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Interview with Director Gary Condes: “In an age of calculated self-aware subtle comedy, LUV will provide a belly laugh.”

Gary Condes

As he directs LUV at Park90 with Park Theatre, director Gary Condes reflects on rehearsals, the Emma Rice fiasco and his favourite old wives tale.

LUV is a 1960s riotous celebration of the absurd lengths we go to when struck down with the terrible affliction known as love. After reuniting one fateful night, old school pals Milt and Harry uncover each other’s miserable life stories before hatching a plan to find their happily-ever-afters. I decided to chat to Gary about a whole manner of things.

Gary Condes

Gary Condes

Hey Gary! You previously directed Miss Julie and Some Girl(s) with Buckland Theatre Company and are back at Park90 with LUV. What do you like the most about working with Buckland?

I love Buckland’s desire to produce work that examines the nature of human behaviour through plays that focus on relationships and to put them in intimate studio spaces so that audiences experience immediate and affecting theatre full of emotional truth.


Luv. Click on the image to book your tickets

How are LUV rehearsals going? 
Great! We are spending the early stages mining the script and improvising to work out what the characters are really doing in each scene and why they are doing it. As a result we are acquiring a deep and specific understanding of the characters behaviour which will help to build nuanced and fuller performances.

What attracted you to direct LUV?
It’s a charming, unique play with heartfelt humour that gets us to face those existential questions that arise when examining the very nature of ‘Love’, how we define it and we measure it. It’s strengths lie in its colourful characters, extreme circumstances, laugh out loud dialogue, physical comedy, social and philosophical commentary and it’s infectious energy. The attraction for me was the mix of absurd humour and touching moments and the opportunity to make audiences feel happy, sad, joyful and full of despair all in the same show.

Are you sad about Emma Rice stepping down from The Globe?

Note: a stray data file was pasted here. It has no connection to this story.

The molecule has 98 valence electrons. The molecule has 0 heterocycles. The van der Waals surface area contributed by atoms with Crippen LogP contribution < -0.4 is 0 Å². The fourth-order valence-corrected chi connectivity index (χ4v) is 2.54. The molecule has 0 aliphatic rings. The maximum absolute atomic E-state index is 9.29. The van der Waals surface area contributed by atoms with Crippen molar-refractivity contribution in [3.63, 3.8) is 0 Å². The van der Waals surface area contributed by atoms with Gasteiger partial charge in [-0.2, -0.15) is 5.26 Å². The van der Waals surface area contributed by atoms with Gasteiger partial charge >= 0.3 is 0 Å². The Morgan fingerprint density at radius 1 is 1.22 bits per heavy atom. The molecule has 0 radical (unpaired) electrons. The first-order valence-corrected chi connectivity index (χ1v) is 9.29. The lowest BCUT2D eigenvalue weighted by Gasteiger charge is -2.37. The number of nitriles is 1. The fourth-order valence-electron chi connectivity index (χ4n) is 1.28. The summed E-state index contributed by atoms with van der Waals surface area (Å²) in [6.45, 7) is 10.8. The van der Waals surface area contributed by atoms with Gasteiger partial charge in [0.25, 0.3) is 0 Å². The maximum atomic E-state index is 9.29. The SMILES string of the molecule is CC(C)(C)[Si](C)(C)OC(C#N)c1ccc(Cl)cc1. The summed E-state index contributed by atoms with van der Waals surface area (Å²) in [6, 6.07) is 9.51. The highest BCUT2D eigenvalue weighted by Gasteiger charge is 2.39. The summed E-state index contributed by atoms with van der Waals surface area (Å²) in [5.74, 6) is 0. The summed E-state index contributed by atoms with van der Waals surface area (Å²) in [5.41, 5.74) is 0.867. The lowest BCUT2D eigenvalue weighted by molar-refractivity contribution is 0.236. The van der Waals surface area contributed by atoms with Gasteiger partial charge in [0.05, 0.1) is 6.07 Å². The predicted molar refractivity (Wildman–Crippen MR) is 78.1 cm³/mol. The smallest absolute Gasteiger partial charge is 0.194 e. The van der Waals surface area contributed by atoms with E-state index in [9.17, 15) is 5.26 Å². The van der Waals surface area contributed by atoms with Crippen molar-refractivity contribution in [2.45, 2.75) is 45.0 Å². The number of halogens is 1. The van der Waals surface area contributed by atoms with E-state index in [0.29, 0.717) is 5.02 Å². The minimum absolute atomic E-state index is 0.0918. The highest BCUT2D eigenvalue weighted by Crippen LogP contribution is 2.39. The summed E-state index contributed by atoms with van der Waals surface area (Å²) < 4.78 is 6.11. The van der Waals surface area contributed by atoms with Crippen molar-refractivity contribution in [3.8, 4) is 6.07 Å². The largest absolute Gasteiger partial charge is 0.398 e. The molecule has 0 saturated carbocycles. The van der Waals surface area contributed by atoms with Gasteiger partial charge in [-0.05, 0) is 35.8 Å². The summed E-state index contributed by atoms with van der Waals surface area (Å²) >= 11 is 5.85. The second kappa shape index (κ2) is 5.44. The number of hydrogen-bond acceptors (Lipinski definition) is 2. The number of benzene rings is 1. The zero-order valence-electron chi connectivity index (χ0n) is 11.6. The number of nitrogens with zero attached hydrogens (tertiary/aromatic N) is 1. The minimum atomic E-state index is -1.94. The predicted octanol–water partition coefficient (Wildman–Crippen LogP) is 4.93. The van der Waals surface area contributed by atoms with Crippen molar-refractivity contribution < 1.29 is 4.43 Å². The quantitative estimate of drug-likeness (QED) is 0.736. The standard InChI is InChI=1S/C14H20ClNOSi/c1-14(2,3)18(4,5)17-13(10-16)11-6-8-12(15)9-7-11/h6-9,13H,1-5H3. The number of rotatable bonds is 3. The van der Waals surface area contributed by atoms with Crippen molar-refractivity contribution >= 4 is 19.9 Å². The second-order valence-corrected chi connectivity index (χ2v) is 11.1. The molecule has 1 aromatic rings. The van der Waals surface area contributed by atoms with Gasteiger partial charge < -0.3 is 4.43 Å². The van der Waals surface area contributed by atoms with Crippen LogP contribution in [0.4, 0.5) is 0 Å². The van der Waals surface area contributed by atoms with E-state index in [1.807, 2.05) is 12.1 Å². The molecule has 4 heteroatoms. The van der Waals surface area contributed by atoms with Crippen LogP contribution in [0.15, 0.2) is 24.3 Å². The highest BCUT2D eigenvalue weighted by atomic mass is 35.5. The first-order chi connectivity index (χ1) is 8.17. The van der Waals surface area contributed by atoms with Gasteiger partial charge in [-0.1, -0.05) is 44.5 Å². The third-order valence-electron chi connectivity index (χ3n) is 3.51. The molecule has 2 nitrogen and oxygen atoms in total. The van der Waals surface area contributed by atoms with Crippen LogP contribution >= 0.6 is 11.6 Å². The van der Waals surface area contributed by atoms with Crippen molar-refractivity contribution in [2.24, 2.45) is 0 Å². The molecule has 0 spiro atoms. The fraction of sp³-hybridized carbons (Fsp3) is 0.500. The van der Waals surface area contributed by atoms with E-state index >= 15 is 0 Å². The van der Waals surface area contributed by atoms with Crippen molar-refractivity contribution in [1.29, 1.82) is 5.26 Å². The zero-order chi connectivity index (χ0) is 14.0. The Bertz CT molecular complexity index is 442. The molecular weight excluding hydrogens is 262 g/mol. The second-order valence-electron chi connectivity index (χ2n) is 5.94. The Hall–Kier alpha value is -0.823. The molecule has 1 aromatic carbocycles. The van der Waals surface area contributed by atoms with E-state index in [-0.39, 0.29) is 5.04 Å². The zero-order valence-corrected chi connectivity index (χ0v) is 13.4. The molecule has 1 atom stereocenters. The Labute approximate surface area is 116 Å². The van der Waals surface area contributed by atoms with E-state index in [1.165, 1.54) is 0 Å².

From the outside there seems to have been a misunderstanding about the style of work The Globe thought they were going to get from Emma Rice and what they ended-up getting from her. The glove didn’t seem to fit. Emma will find another platform for her work easily enough and The Globe will find someone else who best supports their philosophy. Can’t blame them both for trying.

What can audiences expect from LUV
In an age of calculated self-aware subtle comedy this production will provide audiences with a good old cathartic belly laugh at how self-indulgent humans can be with their own suffering. Expect a delicious high energy romp through a multitude of matters: marriage, relationships, loneliness, lost identity, desires, ambitions, failures, suicide. The performances will be bold but grounded in emotional truth so that audiences can connect to the characters suffering through laughter. A mix of absurdist humour and Broadway comedy: Mel Brooks and Neil Simon give birth to Eugene Ionesco.

What’s your favourite old wives’ tale?
If you are unable to fall asleep you are awake in someone else’s dreams.

What is your best advice for actors at auditions?
Don’t look at it as a job you have to get. See it as an opportunity to present your work. Prepare fully, deeply and make specific choices about your scene or monologue and then go to the audition to show them your work. Treat it as a presentation of what you’ve created, but you’ve got to do the homework beforehand.

Who is your favourite director?
Rimas Tuminas, Artistic Director of Moscow’s Vakhtangov Theatre Company. He manages to create an audacious mix of heightened and symbolic theatre which is underpinned by performances of deep and full emotional truth. His Uncle Vanya being a perfect example of this. It is theatre as art which illuminates & elevates.

Say in 1,500 years they discovered something you had directed on film what would you like them to find? 
It would be a film I haven’t made yet but is in development. It’s an autobiographical piece about family and takes place between the family run restaurant and the family home. I would like them to find it in 1,500 years and hope it helps people to understand something about human nature and its capacity for both deep suffering and great joy and that it’s the ‘experience’ of living that is important.

Why do you think Park Theatre is so successful? 
I think it’s due to the combination of seeing quality productions of interesting plays, thought provoking subject matter and fine acting in intimate and involving spaces.

Anything you’d like to add? 
If you want an alternative Christmas show to come and see LUV, this is it!

Luv in on at Park Theatre from 8 December  2016 – 7 January 2017